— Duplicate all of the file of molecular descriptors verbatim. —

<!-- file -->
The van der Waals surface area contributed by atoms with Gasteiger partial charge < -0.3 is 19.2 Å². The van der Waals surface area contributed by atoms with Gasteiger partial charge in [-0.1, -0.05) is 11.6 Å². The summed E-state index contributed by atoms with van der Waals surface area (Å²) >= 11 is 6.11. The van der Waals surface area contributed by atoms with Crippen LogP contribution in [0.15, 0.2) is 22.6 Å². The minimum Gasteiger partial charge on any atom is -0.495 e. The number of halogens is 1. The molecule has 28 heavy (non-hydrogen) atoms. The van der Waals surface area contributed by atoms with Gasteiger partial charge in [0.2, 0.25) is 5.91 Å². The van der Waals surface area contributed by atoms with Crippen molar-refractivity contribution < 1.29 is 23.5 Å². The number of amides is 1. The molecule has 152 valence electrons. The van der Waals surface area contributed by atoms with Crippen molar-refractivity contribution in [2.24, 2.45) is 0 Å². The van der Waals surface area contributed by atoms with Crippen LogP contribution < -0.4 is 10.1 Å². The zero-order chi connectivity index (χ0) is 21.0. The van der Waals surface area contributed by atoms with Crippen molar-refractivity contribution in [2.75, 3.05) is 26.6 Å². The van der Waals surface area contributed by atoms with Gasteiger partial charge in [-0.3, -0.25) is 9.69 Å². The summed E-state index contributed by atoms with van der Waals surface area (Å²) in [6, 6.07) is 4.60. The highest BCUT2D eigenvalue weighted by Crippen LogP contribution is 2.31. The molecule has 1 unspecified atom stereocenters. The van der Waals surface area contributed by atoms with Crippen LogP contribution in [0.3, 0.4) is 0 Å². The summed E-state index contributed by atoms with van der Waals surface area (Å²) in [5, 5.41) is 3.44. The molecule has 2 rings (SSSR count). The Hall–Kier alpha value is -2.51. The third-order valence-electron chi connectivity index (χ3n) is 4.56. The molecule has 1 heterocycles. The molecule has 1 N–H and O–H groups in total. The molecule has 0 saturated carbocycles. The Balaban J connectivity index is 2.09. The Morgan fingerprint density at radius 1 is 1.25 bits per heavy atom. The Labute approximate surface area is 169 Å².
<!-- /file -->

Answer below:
The van der Waals surface area contributed by atoms with Gasteiger partial charge < -0.3 is 19.2 Å². The van der Waals surface area contributed by atoms with Gasteiger partial charge in [-0.1, -0.05) is 11.6 Å². The summed E-state index contributed by atoms with van der Waals surface area (Å²) >= 11 is 6.11. The van der Waals surface area contributed by atoms with Crippen LogP contribution in [0.15, 0.2) is 22.6 Å². The minimum Gasteiger partial charge on any atom is -0.495 e. The number of halogens is 1. The molecule has 28 heavy (non-hydrogen) atoms. The van der Waals surface area contributed by atoms with Gasteiger partial charge in [0.2, 0.25) is 5.91 Å². The van der Waals surface area contributed by atoms with Crippen molar-refractivity contribution < 1.29 is 23.5 Å². The number of amides is 1. The molecule has 152 valence electrons. The van der Waals surface area contributed by atoms with Crippen molar-refractivity contribution in [2.24, 2.45) is 0 Å². The van der Waals surface area contributed by atoms with Crippen LogP contribution < -0.4 is 10.1 Å². The zero-order chi connectivity index (χ0) is 21.0. The van der Waals surface area contributed by atoms with Crippen molar-refractivity contribution in [2.75, 3.05) is 26.6 Å². The van der Waals surface area contributed by atoms with Gasteiger partial charge in [-0.3, -0.25) is 9.69 Å². The summed E-state index contributed by atoms with van der Waals surface area (Å²) in [6, 6.07) is 4.60. The highest BCUT2D eigenvalue weighted by Crippen LogP contribution is 2.31. The molecule has 1 unspecified atom stereocenters. The van der Waals surface area contributed by atoms with Crippen LogP contribution in [0.3, 0.4) is 0 Å². The summed E-state index contributed by atoms with van der Waals surface area (Å²) in [5, 5.41) is 3.44. The molecule has 2 rings (SSSR count). The Hall–Kier alpha value is -2.51. The third-order valence-electron chi connectivity index (χ3n) is 4.56. The molecule has 1 heterocycles. The molecule has 1 N–H and O–H groups in total. The molecule has 0 saturated carbocycles. The Balaban J connectivity index is 2.09. The Morgan fingerprint density at radius 1 is 1.25 bits per heavy atom. The Labute approximate surface area is 169 Å².